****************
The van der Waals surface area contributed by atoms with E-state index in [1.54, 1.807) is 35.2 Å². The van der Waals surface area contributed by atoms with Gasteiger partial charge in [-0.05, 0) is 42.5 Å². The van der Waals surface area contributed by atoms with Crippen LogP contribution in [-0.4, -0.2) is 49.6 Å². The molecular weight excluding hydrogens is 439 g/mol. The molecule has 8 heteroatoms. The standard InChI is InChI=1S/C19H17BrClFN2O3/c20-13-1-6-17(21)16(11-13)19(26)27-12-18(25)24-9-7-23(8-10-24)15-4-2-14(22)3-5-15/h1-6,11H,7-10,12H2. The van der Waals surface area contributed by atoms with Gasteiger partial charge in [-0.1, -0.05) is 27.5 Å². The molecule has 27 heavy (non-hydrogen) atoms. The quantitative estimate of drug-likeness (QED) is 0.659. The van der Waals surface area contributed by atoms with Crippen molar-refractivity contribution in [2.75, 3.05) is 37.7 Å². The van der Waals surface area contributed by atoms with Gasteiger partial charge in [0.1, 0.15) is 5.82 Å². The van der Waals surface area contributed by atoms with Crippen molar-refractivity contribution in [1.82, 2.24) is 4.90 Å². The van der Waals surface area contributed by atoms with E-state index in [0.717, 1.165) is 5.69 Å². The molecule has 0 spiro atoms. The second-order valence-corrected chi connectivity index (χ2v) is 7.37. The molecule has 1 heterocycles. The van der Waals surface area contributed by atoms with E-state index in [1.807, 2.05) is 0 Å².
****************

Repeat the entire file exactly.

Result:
The van der Waals surface area contributed by atoms with E-state index in [1.54, 1.807) is 35.2 Å². The van der Waals surface area contributed by atoms with Gasteiger partial charge in [-0.05, 0) is 42.5 Å². The van der Waals surface area contributed by atoms with Crippen LogP contribution in [-0.4, -0.2) is 49.6 Å². The molecular weight excluding hydrogens is 439 g/mol. The molecule has 8 heteroatoms. The standard InChI is InChI=1S/C19H17BrClFN2O3/c20-13-1-6-17(21)16(11-13)19(26)27-12-18(25)24-9-7-23(8-10-24)15-4-2-14(22)3-5-15/h1-6,11H,7-10,12H2. The van der Waals surface area contributed by atoms with Gasteiger partial charge in [-0.1, -0.05) is 27.5 Å². The molecule has 27 heavy (non-hydrogen) atoms. The quantitative estimate of drug-likeness (QED) is 0.659. The van der Waals surface area contributed by atoms with Crippen molar-refractivity contribution in [2.75, 3.05) is 37.7 Å². The van der Waals surface area contributed by atoms with Gasteiger partial charge in [0.1, 0.15) is 5.82 Å². The van der Waals surface area contributed by atoms with Crippen molar-refractivity contribution in [1.82, 2.24) is 4.90 Å². The van der Waals surface area contributed by atoms with E-state index in [0.717, 1.165) is 5.69 Å². The molecule has 0 spiro atoms. The second-order valence-corrected chi connectivity index (χ2v) is 7.37. The molecule has 1 heterocycles. The van der Waals surface area contributed by atoms with E-state index in [1.807, 2.05) is 0 Å².